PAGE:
Can I Appeal the Mediated Agreement if I Felt Forced to Sign?

Posted By Adam Denton, Personal Injury,Uncategorized On July 24, 2016

Mediation is a confidential process in which two parties meet with a neutral mediator in an effort to resolve their differences. It is an ideal way to settle a dispute for those who don’t want to go to court or have their personal information made public. If an agreement is reached, it is generally binding and entered into the public record. However, what happens if you felt like you were forced to sign an agreement?

You Aren’t Obligated to Agree to Anything

It is critical to know that you are under no obligation to agree to anything during a mediation session. If you feel like you are being harassed or otherwise unduly pressured to agree to something, you may leave without penalty. While the mediator may press you at times for the sake of advancing the conversation, this is by no means an effort to get you to admit to or agree to anything that isn’t true.

Establishing Undue Pressure to Sign an Agreement

Typically, a judge won’t take your contention that you were forced to sign an agreement at face value. This means that you will need to prove that you were coerced to do or say anything against your will. First, you may be able to prove that the mediator was not a neutral party.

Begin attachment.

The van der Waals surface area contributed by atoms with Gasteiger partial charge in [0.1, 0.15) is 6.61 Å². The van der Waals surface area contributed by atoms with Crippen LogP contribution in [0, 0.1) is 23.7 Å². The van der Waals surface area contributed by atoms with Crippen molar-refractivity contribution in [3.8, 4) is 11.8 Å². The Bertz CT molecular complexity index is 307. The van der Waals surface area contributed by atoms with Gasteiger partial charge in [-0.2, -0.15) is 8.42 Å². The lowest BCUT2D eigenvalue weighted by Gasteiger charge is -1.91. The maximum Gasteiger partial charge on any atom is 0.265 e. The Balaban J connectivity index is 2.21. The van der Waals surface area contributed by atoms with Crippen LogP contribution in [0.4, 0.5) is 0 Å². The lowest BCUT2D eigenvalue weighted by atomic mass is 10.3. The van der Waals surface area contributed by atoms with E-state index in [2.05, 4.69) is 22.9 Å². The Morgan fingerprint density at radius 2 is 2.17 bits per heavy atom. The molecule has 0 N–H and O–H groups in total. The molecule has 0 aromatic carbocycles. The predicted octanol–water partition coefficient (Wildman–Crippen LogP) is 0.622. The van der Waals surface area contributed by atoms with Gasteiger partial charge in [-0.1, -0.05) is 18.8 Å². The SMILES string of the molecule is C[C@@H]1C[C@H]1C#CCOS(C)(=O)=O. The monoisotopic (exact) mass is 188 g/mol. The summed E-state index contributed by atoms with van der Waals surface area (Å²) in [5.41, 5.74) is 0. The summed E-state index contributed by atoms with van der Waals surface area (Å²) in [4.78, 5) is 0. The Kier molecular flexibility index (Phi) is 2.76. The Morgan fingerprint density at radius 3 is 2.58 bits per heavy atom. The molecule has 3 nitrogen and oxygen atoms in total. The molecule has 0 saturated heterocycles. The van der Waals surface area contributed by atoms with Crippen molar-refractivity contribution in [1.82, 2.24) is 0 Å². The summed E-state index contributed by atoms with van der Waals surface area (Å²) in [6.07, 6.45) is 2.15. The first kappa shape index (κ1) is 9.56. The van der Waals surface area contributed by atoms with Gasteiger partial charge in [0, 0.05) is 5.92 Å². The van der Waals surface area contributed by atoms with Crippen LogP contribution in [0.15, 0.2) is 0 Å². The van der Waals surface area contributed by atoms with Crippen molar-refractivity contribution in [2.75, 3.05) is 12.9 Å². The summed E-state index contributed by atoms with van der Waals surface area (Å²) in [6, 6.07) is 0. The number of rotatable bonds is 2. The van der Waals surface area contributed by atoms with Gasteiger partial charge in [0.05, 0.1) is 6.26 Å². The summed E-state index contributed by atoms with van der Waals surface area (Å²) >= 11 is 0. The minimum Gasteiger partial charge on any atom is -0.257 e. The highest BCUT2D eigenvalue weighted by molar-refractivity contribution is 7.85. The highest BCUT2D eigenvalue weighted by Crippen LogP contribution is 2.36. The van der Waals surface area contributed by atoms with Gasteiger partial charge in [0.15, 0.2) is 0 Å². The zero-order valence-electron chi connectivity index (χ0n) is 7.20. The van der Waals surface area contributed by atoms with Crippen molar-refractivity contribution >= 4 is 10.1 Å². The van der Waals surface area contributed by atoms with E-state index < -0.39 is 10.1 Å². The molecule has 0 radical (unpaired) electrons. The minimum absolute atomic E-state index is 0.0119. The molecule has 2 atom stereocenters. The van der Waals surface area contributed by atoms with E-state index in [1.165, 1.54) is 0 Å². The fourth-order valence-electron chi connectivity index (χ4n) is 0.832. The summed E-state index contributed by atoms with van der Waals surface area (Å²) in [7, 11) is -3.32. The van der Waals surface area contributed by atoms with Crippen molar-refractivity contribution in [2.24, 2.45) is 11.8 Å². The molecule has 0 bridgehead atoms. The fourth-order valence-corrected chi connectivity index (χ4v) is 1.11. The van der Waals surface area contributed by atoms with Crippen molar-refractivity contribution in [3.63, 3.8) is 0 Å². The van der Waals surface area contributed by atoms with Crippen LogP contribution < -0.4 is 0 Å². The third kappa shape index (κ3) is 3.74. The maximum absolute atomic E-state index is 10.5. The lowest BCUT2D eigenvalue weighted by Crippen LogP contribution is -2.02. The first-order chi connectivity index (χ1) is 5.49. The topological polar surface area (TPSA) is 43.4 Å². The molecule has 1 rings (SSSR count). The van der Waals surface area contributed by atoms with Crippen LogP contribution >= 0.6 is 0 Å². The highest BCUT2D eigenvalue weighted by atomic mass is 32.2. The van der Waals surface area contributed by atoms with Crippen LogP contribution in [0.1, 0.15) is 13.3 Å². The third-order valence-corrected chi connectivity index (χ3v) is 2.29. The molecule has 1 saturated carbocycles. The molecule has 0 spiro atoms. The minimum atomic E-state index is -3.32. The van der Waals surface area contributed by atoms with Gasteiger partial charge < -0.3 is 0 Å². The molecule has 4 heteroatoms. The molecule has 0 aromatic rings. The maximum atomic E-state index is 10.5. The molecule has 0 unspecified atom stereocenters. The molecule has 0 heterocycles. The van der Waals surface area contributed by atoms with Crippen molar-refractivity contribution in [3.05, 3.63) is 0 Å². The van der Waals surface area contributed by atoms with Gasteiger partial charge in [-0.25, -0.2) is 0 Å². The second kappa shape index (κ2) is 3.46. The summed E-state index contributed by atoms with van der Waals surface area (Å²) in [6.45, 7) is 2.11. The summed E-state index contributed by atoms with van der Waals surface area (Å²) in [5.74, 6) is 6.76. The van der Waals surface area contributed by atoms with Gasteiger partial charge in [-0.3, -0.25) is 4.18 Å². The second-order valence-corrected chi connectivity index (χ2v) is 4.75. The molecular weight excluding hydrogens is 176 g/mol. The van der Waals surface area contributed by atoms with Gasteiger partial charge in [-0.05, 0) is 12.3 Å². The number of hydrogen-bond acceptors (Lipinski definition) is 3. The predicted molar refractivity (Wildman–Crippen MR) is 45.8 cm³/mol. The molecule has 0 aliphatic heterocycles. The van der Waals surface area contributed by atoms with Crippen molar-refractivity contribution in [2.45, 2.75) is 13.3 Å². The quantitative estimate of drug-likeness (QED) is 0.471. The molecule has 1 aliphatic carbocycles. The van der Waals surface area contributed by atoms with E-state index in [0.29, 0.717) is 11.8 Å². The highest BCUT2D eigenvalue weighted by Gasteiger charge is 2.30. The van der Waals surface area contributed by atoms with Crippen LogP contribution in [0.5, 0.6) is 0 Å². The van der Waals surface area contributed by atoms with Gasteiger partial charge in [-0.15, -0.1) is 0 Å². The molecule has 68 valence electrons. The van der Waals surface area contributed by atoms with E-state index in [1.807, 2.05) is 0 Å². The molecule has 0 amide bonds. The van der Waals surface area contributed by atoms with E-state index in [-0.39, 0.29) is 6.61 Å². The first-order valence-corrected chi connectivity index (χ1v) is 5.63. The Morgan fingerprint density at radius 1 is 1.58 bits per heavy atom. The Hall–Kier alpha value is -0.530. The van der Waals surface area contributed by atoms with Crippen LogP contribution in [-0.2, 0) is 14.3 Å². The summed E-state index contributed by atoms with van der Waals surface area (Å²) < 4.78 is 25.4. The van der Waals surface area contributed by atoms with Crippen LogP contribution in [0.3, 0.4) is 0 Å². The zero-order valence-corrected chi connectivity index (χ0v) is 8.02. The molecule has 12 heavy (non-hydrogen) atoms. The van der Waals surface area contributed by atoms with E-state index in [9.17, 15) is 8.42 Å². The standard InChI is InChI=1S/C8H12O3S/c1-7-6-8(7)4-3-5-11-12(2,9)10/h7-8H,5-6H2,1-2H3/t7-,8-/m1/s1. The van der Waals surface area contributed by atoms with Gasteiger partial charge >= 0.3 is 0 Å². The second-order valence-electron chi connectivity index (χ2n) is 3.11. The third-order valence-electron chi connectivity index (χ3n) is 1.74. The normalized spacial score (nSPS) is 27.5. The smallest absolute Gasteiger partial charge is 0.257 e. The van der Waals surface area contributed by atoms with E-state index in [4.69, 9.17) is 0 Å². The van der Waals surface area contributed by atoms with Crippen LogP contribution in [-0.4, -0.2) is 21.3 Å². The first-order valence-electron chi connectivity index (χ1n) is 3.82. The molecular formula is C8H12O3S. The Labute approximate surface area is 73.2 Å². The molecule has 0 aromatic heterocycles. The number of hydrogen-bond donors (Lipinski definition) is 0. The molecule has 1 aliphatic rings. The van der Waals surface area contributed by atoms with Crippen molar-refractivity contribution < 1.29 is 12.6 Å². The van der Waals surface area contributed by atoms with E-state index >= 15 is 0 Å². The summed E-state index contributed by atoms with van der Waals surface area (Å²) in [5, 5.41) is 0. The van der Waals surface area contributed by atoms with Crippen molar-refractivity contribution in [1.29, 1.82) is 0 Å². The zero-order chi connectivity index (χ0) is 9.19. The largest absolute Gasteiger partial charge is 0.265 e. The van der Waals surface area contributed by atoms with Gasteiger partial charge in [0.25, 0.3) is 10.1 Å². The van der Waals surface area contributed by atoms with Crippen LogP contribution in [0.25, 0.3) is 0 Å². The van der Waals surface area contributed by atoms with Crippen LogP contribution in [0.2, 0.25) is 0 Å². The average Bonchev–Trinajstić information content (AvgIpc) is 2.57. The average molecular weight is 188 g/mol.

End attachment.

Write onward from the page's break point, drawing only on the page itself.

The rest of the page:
For instance, if you find out that the mediator does business with the same company the other party to mediation owns or works for, that could be seen as a conflict of interest. It may also be possible to establish that the mediator was a close friend or family member of the person you are in mediation with.

You may also be able to claim that you were misled either intentionally or unintentionally by the mediator. For instance, the mediator may have said that a document that you were signing was merely a summary statement as opposed to the final document that would be submitted to the court. If successful, it may be possible to renegotiate any agreement entered into the public record.

Don’t Agree to Anything Without a Lawyer

Ideally, you will go to mediation with an attorney present. An attorney may be able to tell you ahead of time what you are signing and what the implications of doing so may be. It may also be possible for legal counsel to advise an individual as to his or her rights during the process. If an individual knows that he or she can leave or continue the process at a later date, he or she may have more confidence in asserting that right. This may make it less likely that anything is signed under duress or any undue pressure. However, if you have already signed an agreement, an attorney can certainly appeal to a judge to invalidate or modify it.

If you are in a dispute with another person, it is important that you are aware of how the mediation process will pay out. Talking to a New York divorce lawyer ahead of time or bringing one to a mediation session may make it easier to avoid feeling pressured or signing an agreement in an effort to end the dispute and move on with your life.